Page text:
Seen in Jeonju

The Independent: May 28th, 1896

11th April 2012

Continuing the weekly project of retyping Korea’s first English-language newspaper, his week’s issue is Vol.1, No. 23 from Thursday, May 28th, 1896. In this issue:  The police continue to crackdown on ’sorceresses’, a mob in Paju takes justice into their own hands, the editor discusses his impressions of Siam, and the Waebers throw a party. <<Reminder:  All opinions expressed in the newspaper are the views of the editors of The Independent. They do not reflect the opinions of this website and are reproduced here for the sole purpose of providing historical context>>



To one who watches the papers with care it would seem as if Siam were like the little fish in the Korean fable– between two whales. It may be even more applicable than common in this case for we are informed by scientists that whales’ throats are too small to swallow large objects but that they can comsume great numbers of small ones with ease.  It can scarcely be expected therefore that two whales can make a full meal off one small fish, and the only hope for her is that the two big neighbors will find it inconvenient to both swallow her at the same time. Some such fortunate conclusion seems to have been reached and for the time at least both England and France have agreed to call a halt in the dismemberment of Siam. It is a pleasure to learn from the Hon. John Barrett, Minister Resident and Consul General of the US to Siam, who is now stopping in Seoul, that Siam has not for many a year been in so hopeful a condition as she is in today.  In spite of losses of territory she still holds the whole valley of the Menam River which is the richest part of the whole Indo-Chinese peninsula. Today her territory far exceeds Korea in extent, while in richness there can probably be little comparison.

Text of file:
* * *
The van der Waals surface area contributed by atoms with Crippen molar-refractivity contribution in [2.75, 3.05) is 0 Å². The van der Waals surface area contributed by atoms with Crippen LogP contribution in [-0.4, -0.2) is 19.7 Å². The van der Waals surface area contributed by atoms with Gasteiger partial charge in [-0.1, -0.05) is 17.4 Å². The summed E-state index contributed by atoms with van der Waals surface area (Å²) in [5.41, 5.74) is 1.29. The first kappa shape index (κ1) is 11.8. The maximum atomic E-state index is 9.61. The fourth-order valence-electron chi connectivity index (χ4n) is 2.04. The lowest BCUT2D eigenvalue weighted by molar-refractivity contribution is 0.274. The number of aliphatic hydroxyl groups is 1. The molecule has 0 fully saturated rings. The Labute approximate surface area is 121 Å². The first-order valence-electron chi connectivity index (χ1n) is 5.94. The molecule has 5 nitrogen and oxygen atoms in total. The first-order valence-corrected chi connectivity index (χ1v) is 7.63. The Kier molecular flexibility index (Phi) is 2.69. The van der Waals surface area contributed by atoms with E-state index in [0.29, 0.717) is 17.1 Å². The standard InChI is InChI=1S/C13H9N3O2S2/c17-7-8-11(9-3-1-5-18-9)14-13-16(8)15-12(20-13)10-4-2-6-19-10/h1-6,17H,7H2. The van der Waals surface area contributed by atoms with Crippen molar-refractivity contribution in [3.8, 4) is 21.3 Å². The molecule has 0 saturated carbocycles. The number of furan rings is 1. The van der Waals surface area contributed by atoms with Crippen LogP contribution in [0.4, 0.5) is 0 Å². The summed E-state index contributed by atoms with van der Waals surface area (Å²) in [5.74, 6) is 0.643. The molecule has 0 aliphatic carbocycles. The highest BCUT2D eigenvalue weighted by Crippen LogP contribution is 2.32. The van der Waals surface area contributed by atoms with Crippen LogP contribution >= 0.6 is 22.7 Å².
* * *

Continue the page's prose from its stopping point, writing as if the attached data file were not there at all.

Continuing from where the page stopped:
We generally think of Siam as being ruled by a barbaric sovereign, conservative, ignorant, cruel perhaps.  But if so we are quite mistaken.  The King of Siam is an educated, intelligent man and speaks English fluently. Two of his sons are graduates of Oxford University, England, and his cabinet is composed of large-minded, progressive men who have been in close contact with the world and are thoroughly well informed.  They are to a considerable extent westernized, as we may say, for they have adopted many of the customs of the west especially in the matter of games.  Tennis, billiards, cricket, polo and such sports are engaged in by them freely. Under the lead of such men it would be strange if Siam should not make rapid progress.  We may not thefact that the King of Siam is now the ony independent sovereign in southern Asia east of Afghanistan.  We would like to have the experiment tried as to whether a kingdom in the tropics cannot, if properly led, be as successful in every sense as if tanken in hand by some western power.  Perhaps the negative would be proved, for certainly English rule of India, if we except the policy carried out in regard to opium, has been a splendid success. At the same time it would be interesting to see whether such a thing as enlightened patriotism might not prove a strong factor in national growth.  We ordinarily thnk of patriotism and the tropics as unassimilible things but the fact is wehave had very few chances to witness the results of enlightened patriotism in the tropics. The republic of San Domingo, Liberia and perhaps Cuba of today would indicate that patriotism may thrive between Cancer and Capricorn but they would hardly serve as a basis of comparison between the results of Caucasian suzerainty and purely native or indigenous enterprise. <Suzerainty: A nation that controls another nation in international affairs but allows it domestic sovereignty– I had to look that word up..   tom>